Thank Goodness! The Yankees may finally be profitable!

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The bones of this story from the New York Post are all well and good: the Yankees are refinancing $1 billion in debt they still owe on Yankee Stadium, taking advantage of lower interest rates and, in all likelihood, saving them perhaps $10 million a year. That’s good for any business, obviously.

The framing of it all is pretty hilarious, though:

Yankees team owner Hal Steinbrenner is making a new pitch to return the team to profitability . . . Shaving perhaps as much as $10 million annually from the stadium loans could make the team profitable, said a source familiar with the team’s finances.

Baseball finances are notoriously opaque. Most teams are 100% privately owned and many of them, the Yankees included, are still family owned. While they’re big businesses on a big stage with TV and famous employees and all of that, the model is still roughly that of a car dealership. You don’t know what Biff Hopkins of Biff Hopkins Chevrolet makes or what his company’s balance sheet looks like exactly, but you know his spoiled punk kid has a brand new Corvette, Biff owns a lake house and they’re the richest dadgum family in this here county.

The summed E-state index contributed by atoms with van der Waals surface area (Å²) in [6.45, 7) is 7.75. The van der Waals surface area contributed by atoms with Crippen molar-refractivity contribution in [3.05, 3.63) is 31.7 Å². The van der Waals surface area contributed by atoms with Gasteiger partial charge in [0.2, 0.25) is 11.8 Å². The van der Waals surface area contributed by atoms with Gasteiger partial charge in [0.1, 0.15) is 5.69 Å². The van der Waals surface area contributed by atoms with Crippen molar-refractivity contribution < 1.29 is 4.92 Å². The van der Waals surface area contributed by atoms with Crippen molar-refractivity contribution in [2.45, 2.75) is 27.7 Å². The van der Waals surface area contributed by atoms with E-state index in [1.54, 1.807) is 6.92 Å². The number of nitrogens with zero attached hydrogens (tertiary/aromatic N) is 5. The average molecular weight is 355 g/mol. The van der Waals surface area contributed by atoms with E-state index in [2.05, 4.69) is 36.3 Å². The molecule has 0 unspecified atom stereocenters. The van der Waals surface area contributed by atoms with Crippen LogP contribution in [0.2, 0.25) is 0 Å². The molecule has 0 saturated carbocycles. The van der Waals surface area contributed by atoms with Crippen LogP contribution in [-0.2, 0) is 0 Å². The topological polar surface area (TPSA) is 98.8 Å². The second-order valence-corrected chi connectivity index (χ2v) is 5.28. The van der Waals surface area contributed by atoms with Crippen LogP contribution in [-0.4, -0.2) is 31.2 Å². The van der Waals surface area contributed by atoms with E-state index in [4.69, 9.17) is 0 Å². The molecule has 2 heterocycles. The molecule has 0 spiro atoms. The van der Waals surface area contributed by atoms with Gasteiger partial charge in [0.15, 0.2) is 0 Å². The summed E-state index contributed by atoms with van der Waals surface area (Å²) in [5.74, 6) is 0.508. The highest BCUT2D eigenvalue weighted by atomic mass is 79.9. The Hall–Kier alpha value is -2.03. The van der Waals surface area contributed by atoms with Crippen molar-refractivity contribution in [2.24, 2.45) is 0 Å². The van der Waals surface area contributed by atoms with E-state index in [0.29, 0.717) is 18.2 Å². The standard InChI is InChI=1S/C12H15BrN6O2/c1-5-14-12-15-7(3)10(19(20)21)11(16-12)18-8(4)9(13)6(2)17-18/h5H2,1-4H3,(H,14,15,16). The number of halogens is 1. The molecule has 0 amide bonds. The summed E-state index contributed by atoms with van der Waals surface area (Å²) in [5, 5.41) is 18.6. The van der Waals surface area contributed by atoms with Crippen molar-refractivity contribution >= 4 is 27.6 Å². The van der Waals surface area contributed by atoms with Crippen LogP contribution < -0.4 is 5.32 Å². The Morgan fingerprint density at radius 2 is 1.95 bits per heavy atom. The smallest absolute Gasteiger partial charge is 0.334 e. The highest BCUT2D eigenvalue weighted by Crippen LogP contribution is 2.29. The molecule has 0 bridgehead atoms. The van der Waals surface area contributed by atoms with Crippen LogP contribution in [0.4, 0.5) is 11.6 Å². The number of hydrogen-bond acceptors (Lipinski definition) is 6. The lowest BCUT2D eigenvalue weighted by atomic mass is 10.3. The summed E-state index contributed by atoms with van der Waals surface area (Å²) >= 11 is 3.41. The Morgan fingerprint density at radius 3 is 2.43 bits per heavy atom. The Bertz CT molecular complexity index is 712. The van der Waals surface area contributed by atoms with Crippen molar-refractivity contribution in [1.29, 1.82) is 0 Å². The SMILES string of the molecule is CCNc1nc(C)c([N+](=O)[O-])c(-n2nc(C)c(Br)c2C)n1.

The same with the Yankees. It’s laughable in the extreme to suggest that the Yankees are losing money or just about breaking even. They may say that themselves when it suits them to portray themselves in that fashion, but it takes a lot of magical thinking to accept it at face value. This is illustrated six paragraphs later by this passage, which negates the entire framework of the piece:

The Yanks are roughly breaking even now. That’s just the team and doesn’t include other businesses, such as the YES Network or Legends Hospitality.

You know, the other businesses owned by the same people, making money directly off of the allegedly breaking-even baseball team but categorized in certain ways for certain purposes.

Among the purposes, as the article makes clear, is to structure stadium financing in super convoluted way so as to allow the city to issue bonds for what is, essentially, a money-printing operation for one of sports’ richest franchises.

Oh, I’m sorry. For that plucky little small business in the Bronx, just trying to make ends meet so it can stay family-owned for another 43 years.